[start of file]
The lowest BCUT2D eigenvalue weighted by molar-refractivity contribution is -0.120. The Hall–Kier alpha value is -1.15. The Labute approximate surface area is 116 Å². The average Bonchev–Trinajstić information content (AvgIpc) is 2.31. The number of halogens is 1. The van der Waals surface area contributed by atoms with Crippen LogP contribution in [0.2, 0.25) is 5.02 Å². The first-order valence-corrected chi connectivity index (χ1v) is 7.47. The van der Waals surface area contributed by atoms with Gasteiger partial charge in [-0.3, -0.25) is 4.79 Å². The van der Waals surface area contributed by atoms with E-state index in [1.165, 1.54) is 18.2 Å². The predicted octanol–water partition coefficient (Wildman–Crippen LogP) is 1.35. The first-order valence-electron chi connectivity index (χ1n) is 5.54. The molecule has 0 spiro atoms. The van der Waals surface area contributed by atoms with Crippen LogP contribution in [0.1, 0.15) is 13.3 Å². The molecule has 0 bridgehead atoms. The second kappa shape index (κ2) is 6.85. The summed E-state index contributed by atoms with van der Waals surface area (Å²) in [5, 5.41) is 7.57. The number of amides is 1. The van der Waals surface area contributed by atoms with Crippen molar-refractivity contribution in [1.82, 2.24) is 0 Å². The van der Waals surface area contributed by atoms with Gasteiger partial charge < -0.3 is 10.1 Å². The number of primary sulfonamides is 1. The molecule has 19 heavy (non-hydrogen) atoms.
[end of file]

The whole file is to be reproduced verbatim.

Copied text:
The lowest BCUT2D eigenvalue weighted by molar-refractivity contribution is -0.120. The Hall–Kier alpha value is -1.15. The Labute approximate surface area is 116 Å². The average Bonchev–Trinajstić information content (AvgIpc) is 2.31. The number of halogens is 1. The van der Waals surface area contributed by atoms with Crippen LogP contribution in [0.2, 0.25) is 5.02 Å². The first-order valence-corrected chi connectivity index (χ1v) is 7.47. The van der Waals surface area contributed by atoms with Gasteiger partial charge in [-0.3, -0.25) is 4.79 Å². The van der Waals surface area contributed by atoms with E-state index in [1.165, 1.54) is 18.2 Å². The predicted octanol–water partition coefficient (Wildman–Crippen LogP) is 1.35. The first-order valence-electron chi connectivity index (χ1n) is 5.54. The molecule has 0 spiro atoms. The van der Waals surface area contributed by atoms with Crippen LogP contribution in [0.1, 0.15) is 13.3 Å². The molecule has 0 bridgehead atoms. The second kappa shape index (κ2) is 6.85. The summed E-state index contributed by atoms with van der Waals surface area (Å²) in [5, 5.41) is 7.57. The number of amides is 1. The van der Waals surface area contributed by atoms with Crippen molar-refractivity contribution in [1.82, 2.24) is 0 Å². The van der Waals surface area contributed by atoms with Gasteiger partial charge < -0.3 is 10.1 Å². The number of primary sulfonamides is 1. The molecule has 19 heavy (non-hydrogen) atoms.